LAS VEGAS – I’m sitting outside a Sonics practice at the Athletes’ Performance facility in Las Vegas, listening to the online webcast of the Storm’s game against the Los Angeles Sparks. Isn’t the Internet grand?
Somewhere in Seattle, Sue Bird is also tuned in via storm.wnba.com, as she blogged about in the latest installment of the Bird and Dee Blog at WNBA.com:
So far since I have been away, I have been IMing, texting, calling and emailing
my teammates and coaches as much as I can. I am so used to being a part of a
team, and then to not be there, I have FOMS. Fear of missing something. It’s a
serious case. I want to be a part of everything. Tanisha Wright has been doing a
great job of recapping everything. Unfortunately we haven’t been on NBA TV so I
had to listen on the internet via radio webcast (which is awesome, by the way).
Thanks to Adia Barnes and Alan Horton. It’s interesting to listen and be a fan.
I’m living and dying on every possession. I’m just glad I can follow it. It’s
like what you had to do during your time off … of course, neither of these
times have been our choice.
The Storm closes out the first half of the 2007 season with tomorrow’s Kids Day against Connecticut. I hope you’ve got your tickets for that one. Regretfully, I won’t be there. It’s the first Storm game at KeyArena I’ve missed since July 2004 and only the second since I first started following the Storm in 2002. The good thing is the Storm only plays that one home game while I’m in Vegas, and the rest of our coverage should be uninterrupted.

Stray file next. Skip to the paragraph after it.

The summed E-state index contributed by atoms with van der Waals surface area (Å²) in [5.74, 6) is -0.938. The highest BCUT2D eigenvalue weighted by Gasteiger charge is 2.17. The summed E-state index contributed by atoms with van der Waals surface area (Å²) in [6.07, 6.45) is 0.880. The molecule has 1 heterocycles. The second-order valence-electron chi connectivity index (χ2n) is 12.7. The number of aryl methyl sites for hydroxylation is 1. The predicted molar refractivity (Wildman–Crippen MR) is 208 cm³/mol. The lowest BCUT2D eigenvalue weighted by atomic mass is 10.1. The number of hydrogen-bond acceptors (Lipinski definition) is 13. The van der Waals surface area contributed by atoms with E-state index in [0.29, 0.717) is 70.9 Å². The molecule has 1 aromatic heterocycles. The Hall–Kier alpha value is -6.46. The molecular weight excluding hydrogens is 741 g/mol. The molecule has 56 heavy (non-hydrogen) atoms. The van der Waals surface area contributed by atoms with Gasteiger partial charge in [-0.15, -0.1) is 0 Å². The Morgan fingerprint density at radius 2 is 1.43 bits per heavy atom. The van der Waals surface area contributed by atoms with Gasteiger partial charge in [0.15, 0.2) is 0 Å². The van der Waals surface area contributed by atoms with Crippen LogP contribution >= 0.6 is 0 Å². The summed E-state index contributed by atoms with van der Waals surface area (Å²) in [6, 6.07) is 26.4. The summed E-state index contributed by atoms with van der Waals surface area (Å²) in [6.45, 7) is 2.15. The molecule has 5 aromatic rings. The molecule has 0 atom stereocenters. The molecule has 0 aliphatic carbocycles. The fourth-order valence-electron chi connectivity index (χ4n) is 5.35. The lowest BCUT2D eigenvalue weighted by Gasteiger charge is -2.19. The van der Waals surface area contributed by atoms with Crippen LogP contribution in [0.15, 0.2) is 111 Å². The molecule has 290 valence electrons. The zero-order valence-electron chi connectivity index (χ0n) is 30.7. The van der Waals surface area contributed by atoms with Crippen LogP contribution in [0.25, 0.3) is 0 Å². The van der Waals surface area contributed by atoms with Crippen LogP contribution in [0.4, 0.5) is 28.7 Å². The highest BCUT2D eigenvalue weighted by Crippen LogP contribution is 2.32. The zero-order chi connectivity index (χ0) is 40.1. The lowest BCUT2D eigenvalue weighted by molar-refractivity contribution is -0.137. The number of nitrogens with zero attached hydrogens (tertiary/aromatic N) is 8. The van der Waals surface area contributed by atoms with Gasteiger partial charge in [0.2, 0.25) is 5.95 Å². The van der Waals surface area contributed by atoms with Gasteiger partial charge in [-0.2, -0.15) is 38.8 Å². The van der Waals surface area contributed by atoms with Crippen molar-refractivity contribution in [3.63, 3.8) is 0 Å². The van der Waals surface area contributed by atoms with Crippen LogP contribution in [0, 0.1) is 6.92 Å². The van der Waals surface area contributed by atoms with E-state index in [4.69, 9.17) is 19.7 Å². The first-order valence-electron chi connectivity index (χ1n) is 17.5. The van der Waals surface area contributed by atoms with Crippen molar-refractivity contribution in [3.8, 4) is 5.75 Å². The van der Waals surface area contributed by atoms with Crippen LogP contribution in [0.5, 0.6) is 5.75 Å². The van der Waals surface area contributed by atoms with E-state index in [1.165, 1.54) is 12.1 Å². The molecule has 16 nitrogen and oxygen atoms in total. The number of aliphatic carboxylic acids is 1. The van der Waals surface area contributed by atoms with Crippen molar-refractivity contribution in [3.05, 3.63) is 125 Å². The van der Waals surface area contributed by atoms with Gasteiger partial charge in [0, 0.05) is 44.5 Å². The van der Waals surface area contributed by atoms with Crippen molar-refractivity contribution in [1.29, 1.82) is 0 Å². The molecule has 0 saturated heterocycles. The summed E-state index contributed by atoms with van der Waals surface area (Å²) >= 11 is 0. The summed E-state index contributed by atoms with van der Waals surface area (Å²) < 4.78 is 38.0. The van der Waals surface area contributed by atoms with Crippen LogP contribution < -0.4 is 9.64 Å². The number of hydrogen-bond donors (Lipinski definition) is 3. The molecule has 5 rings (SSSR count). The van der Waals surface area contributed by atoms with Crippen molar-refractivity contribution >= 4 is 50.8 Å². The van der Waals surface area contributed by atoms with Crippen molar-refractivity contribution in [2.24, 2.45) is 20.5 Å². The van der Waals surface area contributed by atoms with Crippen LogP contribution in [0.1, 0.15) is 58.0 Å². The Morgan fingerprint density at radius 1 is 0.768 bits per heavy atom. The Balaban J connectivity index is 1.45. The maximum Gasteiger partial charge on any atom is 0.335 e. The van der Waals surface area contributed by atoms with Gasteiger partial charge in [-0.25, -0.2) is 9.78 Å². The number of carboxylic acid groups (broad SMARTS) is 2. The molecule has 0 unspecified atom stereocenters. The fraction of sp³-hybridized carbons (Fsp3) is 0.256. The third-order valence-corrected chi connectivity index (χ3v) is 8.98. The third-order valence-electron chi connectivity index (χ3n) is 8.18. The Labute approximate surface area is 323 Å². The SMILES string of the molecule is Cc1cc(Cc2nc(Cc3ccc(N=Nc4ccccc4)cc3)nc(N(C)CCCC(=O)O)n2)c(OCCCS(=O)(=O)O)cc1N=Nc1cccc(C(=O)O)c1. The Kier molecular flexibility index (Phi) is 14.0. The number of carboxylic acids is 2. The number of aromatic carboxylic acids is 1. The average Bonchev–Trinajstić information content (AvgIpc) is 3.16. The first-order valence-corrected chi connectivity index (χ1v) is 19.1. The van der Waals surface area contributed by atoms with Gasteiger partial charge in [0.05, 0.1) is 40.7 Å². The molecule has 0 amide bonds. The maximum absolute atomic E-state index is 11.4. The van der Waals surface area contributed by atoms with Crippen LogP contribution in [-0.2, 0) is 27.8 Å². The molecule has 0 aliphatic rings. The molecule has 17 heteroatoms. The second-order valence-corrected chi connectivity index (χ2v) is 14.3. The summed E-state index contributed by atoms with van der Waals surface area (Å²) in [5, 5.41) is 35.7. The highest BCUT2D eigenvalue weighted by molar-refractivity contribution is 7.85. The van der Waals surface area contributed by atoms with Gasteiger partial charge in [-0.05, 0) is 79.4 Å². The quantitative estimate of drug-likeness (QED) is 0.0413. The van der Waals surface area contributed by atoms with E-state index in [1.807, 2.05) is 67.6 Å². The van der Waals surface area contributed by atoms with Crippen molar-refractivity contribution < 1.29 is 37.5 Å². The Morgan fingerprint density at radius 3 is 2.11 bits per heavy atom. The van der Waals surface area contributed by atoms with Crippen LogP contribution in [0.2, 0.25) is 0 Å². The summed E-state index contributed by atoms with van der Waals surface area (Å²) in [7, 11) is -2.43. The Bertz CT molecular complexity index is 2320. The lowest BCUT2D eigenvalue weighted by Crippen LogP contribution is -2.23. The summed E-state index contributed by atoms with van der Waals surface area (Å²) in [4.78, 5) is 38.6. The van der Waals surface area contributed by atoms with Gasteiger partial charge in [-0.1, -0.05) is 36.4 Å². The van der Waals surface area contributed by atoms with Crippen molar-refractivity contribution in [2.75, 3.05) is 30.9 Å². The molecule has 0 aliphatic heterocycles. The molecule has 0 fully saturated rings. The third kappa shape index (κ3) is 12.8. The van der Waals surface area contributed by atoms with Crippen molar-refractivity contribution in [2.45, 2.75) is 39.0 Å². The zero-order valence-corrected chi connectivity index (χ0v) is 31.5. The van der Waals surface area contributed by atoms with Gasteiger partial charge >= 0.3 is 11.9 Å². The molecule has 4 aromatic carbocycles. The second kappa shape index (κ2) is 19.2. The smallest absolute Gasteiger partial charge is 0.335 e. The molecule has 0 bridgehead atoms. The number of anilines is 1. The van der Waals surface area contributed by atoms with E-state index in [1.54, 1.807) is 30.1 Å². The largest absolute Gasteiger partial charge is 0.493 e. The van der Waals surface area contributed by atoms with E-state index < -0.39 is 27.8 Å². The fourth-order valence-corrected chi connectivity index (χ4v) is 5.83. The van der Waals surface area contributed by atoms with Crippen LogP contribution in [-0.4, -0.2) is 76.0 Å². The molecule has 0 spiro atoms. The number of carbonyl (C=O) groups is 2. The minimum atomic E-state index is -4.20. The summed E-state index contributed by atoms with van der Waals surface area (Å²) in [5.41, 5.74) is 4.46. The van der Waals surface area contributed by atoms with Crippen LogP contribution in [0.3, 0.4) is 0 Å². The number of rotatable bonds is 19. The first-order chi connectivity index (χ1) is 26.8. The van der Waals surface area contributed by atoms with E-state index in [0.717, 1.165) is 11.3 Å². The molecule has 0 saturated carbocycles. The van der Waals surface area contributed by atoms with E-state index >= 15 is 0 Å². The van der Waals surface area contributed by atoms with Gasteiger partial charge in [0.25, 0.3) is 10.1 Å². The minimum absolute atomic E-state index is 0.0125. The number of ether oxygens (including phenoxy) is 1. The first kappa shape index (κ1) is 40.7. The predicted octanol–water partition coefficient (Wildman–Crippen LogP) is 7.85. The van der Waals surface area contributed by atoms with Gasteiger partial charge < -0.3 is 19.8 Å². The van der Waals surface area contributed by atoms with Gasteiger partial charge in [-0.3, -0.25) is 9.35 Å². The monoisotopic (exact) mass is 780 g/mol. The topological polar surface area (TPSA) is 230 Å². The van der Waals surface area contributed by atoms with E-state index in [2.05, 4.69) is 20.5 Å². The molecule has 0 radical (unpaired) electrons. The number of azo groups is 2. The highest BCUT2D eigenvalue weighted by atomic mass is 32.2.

My real point in posting today, however, is to discuss All-Star reserves, which were announced yesterday. Janell Burse did not make it at center, with coaches opting to reward the veteran experience of six-time All-Star Taj McWilliams-Franklin.
For the most part, it looks like the coaches did a good job. The names getting thrown out as “snubs” – a word I hate because it is so overused – don’t look like terrible mistakes to me.
The All-Star roster is not yet complete. WNBA President Donna Orender will name a replacement for Bird, who will miss the game after her knee surgery. I’ll humbly submit my contention that replacement should be Bird’s backcourt-mate, Betty Lennox.
If you look at PER numbers for the WNBA, the top players not to be selected for the All-Star Game were:
1. Cheryl Ford, 22.9 (thanks pilight … of course she was a starter)
1. Erin Buescher, 21.8
2. Betty Lennox, 20.4
3. Nicole Powell, 19.8
4. Sophia Young, 19.8
5. Monique Currie, 19.8
Amongst the West guards who have not been selected, Lennox is the leader in scoring (12.5 ppg), third in rebounding (4.5 rpg) and fourth in assists. She’s even second in True Shooting Percentage despite her reputation as an inefficient scorer. Part of that is Lennox is shooting a cool 93.5% from the free-throw line, good for third in the WNBA.
Even when she has not shot the ball well this season, Lennox has contributed with her rebounding, her passing and her ability to get to the charity stripe. Though this is not her most spectacular season since joining the Storm, I think it’s been her best (so far). Lennox always seems to be on the cusp of making the All-Star team. This is the year she deserves to make it.
UPDATE: My argument fell on deaf ears at the league office. Sacramento’s Kara Lawson has been selected to replace Bird.